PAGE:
This page focuses on the course 7.347 Epigenetic Regulation of Stem Cells as it was taught by Dr. Eric Williams and Dr. Vidya Subramanian in Spring 2014.
This course is one of many Advanced Undergraduate Seminars offered by the Biology Department at MIT. In these pass/fail seminars, students draw upon primary research literature to discuss and learn about current biological research in a highly interactive, small-group setting. This particular seminar focuses on the epigenetic regulation of stem cells.
The main goal of this class is to give students the skills to critically analyze the primary scientific literature. By the end of the class the students should be able to analyze and evaluate papers in the field of epigenetics and stem cells. Furthermore, the students will acquire a basic understanding of the epigenetic and stem cell fields. Lastly the students will understand the basics of high throughput sequencing technology and know how to apply this technology to the study of epigenetics. The assignments provided also test their ability to think creatively and provide coherent ideas regarding answers to a specific question.
Seminars are offered each semester and are topics based. This particular topic is not offered every semester.
Below, Eric Williams and Vidya Subramanian describe various aspects of how they teach 7.347 Epigenetic Regulation of Stem Cells.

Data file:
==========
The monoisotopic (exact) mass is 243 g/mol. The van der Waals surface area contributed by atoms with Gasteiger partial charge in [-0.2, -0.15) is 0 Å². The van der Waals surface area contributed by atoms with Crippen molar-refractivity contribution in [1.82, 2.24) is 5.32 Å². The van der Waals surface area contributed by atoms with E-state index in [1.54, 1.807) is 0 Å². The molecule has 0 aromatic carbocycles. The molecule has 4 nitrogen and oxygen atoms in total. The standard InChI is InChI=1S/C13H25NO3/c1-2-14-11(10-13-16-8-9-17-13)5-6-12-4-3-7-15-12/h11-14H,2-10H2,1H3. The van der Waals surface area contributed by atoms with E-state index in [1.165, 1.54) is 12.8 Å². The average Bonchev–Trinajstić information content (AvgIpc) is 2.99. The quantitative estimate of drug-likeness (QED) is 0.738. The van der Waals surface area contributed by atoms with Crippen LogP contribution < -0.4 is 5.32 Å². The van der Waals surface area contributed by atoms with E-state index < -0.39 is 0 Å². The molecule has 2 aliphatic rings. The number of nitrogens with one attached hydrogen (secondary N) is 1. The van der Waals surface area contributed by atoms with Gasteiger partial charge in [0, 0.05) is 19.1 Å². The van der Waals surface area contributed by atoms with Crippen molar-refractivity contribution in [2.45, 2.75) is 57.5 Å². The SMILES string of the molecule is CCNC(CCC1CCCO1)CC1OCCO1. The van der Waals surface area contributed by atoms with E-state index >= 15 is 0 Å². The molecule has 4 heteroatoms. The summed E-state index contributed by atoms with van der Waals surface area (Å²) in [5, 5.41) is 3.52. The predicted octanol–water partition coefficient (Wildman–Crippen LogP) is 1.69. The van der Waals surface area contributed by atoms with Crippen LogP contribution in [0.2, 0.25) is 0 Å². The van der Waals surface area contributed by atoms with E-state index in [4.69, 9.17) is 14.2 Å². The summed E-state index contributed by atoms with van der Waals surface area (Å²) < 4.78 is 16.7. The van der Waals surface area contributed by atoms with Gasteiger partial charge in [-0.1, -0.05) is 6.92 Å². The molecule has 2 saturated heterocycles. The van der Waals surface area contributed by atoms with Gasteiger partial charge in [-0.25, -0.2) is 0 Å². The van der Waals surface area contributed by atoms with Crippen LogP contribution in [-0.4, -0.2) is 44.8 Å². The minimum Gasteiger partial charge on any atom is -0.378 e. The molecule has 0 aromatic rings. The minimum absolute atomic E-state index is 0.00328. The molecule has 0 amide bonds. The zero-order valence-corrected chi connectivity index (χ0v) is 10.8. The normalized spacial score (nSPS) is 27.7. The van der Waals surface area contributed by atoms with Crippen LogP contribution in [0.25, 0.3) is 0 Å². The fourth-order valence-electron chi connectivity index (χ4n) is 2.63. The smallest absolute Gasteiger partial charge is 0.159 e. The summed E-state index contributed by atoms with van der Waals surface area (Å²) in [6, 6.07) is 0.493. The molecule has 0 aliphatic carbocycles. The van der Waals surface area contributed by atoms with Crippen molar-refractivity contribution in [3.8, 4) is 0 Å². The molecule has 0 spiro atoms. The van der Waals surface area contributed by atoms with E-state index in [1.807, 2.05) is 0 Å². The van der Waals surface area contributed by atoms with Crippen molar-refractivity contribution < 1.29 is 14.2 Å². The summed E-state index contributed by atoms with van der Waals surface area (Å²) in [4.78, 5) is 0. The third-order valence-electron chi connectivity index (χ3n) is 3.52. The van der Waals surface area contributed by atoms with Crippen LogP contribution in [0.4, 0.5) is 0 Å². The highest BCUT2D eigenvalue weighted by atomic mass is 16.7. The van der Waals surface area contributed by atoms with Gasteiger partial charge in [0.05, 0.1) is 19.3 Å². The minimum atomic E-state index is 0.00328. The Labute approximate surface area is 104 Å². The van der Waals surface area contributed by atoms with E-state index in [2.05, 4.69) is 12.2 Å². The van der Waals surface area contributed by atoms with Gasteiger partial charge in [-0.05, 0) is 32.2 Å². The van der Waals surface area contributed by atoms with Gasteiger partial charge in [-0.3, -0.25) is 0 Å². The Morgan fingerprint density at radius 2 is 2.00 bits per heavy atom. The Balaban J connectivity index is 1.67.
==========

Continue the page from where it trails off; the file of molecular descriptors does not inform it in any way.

The main challenge associated with teaching this class is the development of the curriculum. We select foundation papers within the field of epigenetics and stem cells. The papers need to be written sufficiently well so that students can easily follow the methods. Papers with minimal methods, like those found in Nature Letters, are particularly difficult for students to read. In addition, papers that assume audience expertise and do not explain difficult techniques are also not appropriate for this class.
The papers need to be written in such a way that students with diverse backgrounds can understand and follow the papers. To address this challenge, we provide a simple description of the key techniques used in the papers the week before students are assigned to read them. This allows the students to familiarize themselves with the classical techniques that are recurrently used in the field.
The class is graded on a pass/fail basis, and grades are based on participation in discussion every week, satisfactory completion of the written and oral assignments, and attendance.
Students are assessed based on their analysis of figures during class. In addition, they receive an assignment in which they are given a fictional abstract. The students create experiments that would lead to the results as stated in the abstract. They are assessed on feasibility and importantly, the inclusion of appropriate controls for their fictional experiments. As a final assignment the students choose a paper from the literature and prepare a presentation. The presentation includes a synopsis of the experiments and results. Students are encouraged to identify overstated claims, missing controls, and alternative explanations.
Students are in their junior or senior year of college.
Students have a diverse academic background (math, chemical engineering, biology).
Class size is limited to 8, to enable a high degree of personal contact with the instructor.
During an average week, students were expected to spend 6 hours on the course, roughly divided as follows: